Types of Relapse triggers
Relapse is a hard part of the sobriety process. Understanding what exactly you can do to avoid a relapse yourself is your ticket to success. Be on the lookout for these parts below so that you can be your best self and find the most success when walking the worn, weary and hard road to sobriety.
Your path to sobriety starts with a single step, but it comes with the expectation that you will make many more sequential steps following it. Some say that the first step is the hardest – others say that different stages are harder. The truth is that living a sober life after you’ve been addicted will always be a challenge. Relapse is unfortunately a part of the process that one typically goes through. While nobody should be expecting or planning to relapse, creating a plan for when it happens is a recipe for success. Nobody is perfect, and understanding that you have the potential to do something bad if you don’t put yourself in the position to succeed is what can typically bring someone down.
The American Society of Addiction Medicine (ASAM) defines “relapse” as the recurrence of behavioral or other substantive indicators of active disease after a period of remission. For example, someone who had completely stopped drinking for a period of time would be experiencing a relapse if they resumed drinking in an unhealthy manner. If they had just one drink, they might be considered as having a “slip,” but not a full relapse.
It’s not uncommon for people who struggle with addictions to relapse at least once during recovery. Some even fall off the wagon several times before getting sober for the last time. In fact, despite FDA-approved treatments for nicotine, alcohol, and opioid addiction, more than two-thirds of individuals will relapse after initiating treatment. This means that if you are struggling, you’re actually not alone. Though you may feel alone, reach out to your friends. They can help you. If you have friends who have been in similar situations they might be able to empathize with you and help you along your journey, or give you tips on how they have beaten their addiction themselves. If you have friends that also struggle with this, encouraging each other to get clean together can lead to a great, strong friendship if you both stay the course and work to better each other.
Understanding what might trigger you to relapse as well as having a plan in the place for these triggers are the first steps toward prevention. Here are just a few triggers you need to consider and talk to your therapist or counselor about. Create a plan, and execute on it.
Stress is the number one cause of relapse. Many people who struggle with addiction turn to their substance or activity of choice as a way of coping with it. While this is a completely reasonable situation and one that nearly every individual can empathize with, it’s still not one that people should brush off as “nothing” or excuse in any way. Stress is a factor, but it’s something that can be managed if it’s anticipated. Learn to manage your stress and learn what stresses you so that you can appropriately address each situation in turn, and make plans for those situations. Stress is something that is becoming better researched in the past few years – and this research indicates that stress directly creates an increased longing for the drug, alcohol, or addictive activity during these stressful situations—especially if the substance or activity was the person’s primary coping mechanism.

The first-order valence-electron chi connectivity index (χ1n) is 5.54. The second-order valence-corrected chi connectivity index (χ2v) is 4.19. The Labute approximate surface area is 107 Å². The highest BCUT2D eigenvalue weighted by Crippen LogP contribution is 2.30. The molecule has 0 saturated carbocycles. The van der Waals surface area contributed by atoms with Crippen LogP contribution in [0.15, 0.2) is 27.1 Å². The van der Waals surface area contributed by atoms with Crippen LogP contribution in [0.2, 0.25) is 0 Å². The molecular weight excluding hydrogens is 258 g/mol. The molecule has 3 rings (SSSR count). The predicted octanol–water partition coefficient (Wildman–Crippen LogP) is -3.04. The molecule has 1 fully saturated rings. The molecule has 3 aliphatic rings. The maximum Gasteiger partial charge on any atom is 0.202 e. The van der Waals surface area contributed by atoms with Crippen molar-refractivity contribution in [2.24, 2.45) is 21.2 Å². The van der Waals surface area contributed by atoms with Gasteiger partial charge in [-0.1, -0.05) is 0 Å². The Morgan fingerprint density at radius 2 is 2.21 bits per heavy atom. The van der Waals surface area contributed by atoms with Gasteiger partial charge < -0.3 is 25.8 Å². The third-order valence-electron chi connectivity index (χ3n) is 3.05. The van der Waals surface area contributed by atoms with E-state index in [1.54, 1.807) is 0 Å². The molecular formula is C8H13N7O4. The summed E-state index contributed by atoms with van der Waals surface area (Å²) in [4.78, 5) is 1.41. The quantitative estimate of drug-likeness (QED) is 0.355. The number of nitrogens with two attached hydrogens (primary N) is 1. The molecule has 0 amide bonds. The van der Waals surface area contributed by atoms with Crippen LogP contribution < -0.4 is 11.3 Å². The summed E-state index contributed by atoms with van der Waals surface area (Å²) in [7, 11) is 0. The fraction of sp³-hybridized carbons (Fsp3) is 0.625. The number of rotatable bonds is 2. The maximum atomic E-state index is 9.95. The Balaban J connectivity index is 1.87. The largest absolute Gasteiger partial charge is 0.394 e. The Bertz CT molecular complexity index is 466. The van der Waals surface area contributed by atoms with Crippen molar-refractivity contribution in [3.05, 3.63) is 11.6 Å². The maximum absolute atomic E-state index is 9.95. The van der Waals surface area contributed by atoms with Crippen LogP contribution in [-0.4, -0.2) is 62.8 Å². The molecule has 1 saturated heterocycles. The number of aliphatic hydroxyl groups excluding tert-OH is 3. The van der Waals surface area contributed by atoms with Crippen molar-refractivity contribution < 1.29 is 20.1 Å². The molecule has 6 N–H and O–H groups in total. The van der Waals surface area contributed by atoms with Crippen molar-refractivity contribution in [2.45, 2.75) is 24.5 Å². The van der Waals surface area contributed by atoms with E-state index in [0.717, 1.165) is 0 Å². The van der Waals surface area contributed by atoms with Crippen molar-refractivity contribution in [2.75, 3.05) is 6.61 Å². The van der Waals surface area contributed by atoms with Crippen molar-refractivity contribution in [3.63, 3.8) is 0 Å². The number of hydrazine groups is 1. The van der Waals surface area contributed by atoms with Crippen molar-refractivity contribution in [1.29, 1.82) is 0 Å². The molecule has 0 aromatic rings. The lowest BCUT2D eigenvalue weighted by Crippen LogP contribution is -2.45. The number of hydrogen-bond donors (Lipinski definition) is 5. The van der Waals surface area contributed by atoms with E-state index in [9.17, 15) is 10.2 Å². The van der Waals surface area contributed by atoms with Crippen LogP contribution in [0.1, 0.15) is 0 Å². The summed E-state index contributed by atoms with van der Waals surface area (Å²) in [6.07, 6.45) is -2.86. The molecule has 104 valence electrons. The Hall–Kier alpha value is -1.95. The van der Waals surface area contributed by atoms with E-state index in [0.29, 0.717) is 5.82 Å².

One way to prepare for this trigger is to evaluate the stress you’re experiencing. Although you can’t eliminate everything and everyone from your life, you can avoid situations that cause you extreme stress, and learn to manage it. Find a safe place from your stress, learn how to deal with it, and move forward. Don’t let your stress paralyze you, but don’t let it be an excuse for your addiction. Stress is the enemy here, not you or the people that could stress you out. All of these things that can be stressful might be hard to keep track of, therefore, it may help to list all the people, places, and things that cause you excessive stress, and determine what’s worth living through/with and working through, and what’s just not worth it at all. Self-awareness is key. If you’ve made it this far, you have probably already made the decision in your mind to make changes – which is good! When making these lists remember the biggest red flag of all – if everything stresses you out, no matter what, no matter who, it might be time to look inward. Change your behavior during these situations and see what results you might get. Note if anything changes. If nothing, move on. If something, take heart that you’re on your way to a better, happier, and overall more fulfilling life.
After you have identified relationships and situations that cause you stress, determine if those are people and places you can avoid, or at least limit. Reducing stress will benefit your health in many other ways as well.
It’s also important to learn positive ways to successfully manage the stress that you can’t eliminate. You might be able to reduce or manage your stress by:
- Practicing mindfulness and engaging in relaxation training
- Managing your time more effectively to avoid operating in panic mode
- Increasing healthy behaviors by incorporating moderate exercise and healthy eating
Reducing the likelihood that stress will trigger a relapse not only involves finding healthier ways of dealing with stress but being able to recognize when you are in a stressful situation and doing something to alleviate it.
These solutions aren’t complete – and some people will have better results with one method than another. Make sure you take the time to try all of them and give them all a fair shot before moving on, and once you’ve found one that works, keep trying other methods to really find the one that’s best for you.
Encountering People or Places Connected to the Addictive Behavior